In response to @creationEdge’s comment about the quote (from myself above), the so-called “artist’s color wheel” as we know it today is a remnant of the teachings of the Bauhaus in Weimar that were regurgitated by that school’s “Meister”, Johannes Itten, in 1973 and successfully (as the comments to this response show) introduced as a method of indoctrinating a culturally (not scientifically) defined color-theory to art students.

This is his work: ittens farbkreis

It reflected pseudo-futurist sentiments about the salvation of humanity through technology and the very German distribution of interconnectedness through “specialization”. My main critique of this “system” is that mixing opposing colors (red and green, blue and orange etc.) should produce black, but it invariably creates a muddy brown.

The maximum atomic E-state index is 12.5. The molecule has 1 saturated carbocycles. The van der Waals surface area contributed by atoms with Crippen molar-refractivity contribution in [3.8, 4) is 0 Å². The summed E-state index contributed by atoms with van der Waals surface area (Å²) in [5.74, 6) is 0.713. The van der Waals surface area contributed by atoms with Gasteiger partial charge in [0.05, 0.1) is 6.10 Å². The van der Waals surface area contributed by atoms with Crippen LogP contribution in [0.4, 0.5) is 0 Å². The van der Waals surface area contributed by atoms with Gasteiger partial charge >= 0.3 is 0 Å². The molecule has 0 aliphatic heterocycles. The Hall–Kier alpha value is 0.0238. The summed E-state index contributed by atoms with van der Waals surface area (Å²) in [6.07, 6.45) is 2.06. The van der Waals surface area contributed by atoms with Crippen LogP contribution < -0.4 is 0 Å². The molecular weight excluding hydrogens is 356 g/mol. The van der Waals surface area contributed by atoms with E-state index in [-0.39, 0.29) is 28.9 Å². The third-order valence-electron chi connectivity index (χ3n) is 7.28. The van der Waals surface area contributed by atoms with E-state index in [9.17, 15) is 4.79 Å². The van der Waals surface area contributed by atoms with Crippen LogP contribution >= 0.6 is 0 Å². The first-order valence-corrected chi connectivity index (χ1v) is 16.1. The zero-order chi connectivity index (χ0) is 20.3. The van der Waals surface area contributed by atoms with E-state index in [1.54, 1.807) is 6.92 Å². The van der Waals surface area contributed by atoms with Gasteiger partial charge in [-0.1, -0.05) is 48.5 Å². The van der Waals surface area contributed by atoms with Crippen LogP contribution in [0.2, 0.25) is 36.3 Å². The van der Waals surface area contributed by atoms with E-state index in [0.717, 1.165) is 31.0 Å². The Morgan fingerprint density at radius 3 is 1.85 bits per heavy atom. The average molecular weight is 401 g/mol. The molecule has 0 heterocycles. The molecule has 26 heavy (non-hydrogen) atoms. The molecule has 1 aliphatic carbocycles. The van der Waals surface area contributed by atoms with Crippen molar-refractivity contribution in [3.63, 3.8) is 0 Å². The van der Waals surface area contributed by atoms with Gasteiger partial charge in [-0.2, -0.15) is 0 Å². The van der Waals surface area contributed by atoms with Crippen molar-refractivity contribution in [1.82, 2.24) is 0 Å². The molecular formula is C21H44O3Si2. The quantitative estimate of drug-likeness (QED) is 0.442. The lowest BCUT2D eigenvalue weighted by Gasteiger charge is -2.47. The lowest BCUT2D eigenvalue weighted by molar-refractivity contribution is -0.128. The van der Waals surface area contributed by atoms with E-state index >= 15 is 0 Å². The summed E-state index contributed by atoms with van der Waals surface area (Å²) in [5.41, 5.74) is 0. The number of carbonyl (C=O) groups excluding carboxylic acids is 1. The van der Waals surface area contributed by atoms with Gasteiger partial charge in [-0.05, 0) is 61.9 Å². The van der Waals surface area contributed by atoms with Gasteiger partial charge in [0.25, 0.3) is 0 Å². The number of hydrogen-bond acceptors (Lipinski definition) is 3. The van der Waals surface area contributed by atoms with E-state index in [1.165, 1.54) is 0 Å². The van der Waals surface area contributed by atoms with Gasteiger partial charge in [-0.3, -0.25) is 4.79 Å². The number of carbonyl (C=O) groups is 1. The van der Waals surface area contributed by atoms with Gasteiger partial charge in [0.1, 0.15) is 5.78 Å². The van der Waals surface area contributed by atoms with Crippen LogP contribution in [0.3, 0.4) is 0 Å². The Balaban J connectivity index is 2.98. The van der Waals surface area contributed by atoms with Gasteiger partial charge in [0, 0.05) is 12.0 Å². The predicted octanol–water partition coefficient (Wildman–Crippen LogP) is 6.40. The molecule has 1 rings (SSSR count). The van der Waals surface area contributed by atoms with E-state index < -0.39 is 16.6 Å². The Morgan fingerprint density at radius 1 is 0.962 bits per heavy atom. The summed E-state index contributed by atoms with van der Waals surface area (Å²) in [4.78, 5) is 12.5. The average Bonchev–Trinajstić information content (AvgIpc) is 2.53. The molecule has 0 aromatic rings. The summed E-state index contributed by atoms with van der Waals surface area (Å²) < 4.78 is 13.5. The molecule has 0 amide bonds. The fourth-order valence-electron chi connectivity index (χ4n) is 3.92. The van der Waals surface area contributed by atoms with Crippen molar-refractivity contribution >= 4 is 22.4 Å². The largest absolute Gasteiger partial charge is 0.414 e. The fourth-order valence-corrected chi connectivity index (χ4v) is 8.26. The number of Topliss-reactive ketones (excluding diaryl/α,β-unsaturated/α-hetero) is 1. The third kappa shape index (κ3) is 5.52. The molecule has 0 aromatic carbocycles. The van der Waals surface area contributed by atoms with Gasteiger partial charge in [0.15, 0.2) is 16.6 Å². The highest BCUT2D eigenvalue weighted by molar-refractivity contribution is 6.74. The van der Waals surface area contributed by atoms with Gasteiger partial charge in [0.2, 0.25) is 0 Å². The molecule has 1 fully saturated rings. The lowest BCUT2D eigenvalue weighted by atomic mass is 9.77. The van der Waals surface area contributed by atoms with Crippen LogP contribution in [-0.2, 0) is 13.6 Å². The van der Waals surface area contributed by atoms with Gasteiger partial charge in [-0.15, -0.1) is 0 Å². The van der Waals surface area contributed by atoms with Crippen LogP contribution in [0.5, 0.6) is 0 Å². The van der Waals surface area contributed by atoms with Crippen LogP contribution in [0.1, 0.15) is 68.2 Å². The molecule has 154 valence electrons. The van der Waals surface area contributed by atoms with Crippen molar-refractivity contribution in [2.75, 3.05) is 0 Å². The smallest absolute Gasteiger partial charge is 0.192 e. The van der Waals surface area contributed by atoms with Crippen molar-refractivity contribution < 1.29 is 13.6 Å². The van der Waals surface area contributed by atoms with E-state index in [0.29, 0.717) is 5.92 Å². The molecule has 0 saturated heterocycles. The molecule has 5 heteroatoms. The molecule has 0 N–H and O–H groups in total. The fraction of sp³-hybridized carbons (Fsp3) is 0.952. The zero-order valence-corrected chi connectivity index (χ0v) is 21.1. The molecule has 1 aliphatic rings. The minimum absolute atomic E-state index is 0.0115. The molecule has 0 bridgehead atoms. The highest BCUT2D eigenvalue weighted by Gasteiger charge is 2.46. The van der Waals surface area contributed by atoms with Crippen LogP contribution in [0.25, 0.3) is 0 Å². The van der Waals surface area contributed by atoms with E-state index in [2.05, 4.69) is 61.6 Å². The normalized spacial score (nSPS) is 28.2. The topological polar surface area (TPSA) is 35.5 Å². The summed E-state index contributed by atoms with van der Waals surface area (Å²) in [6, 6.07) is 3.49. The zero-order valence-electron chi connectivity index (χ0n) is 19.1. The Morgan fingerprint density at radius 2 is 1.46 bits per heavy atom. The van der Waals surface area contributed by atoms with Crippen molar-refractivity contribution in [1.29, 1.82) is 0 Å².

Speaking of brown, the famous polymath Goethe also designed a color-wheel, and although the natural pigments he used have faded with time’s passage, his (and Schiller’s) work reflected their cultural dependence on nature as opposed to technology. This is his color wheel from 1810:

goethes color wheel

And as very thoroughly described on Wikipedia (although the German version is written much better) here we can see through to Goethe’s intention of anthropocentric color theory:

goethes colored emotions

If someone wants you to believe that some color has a “universal” meaning outside of culture, show them this picture:

found in reddit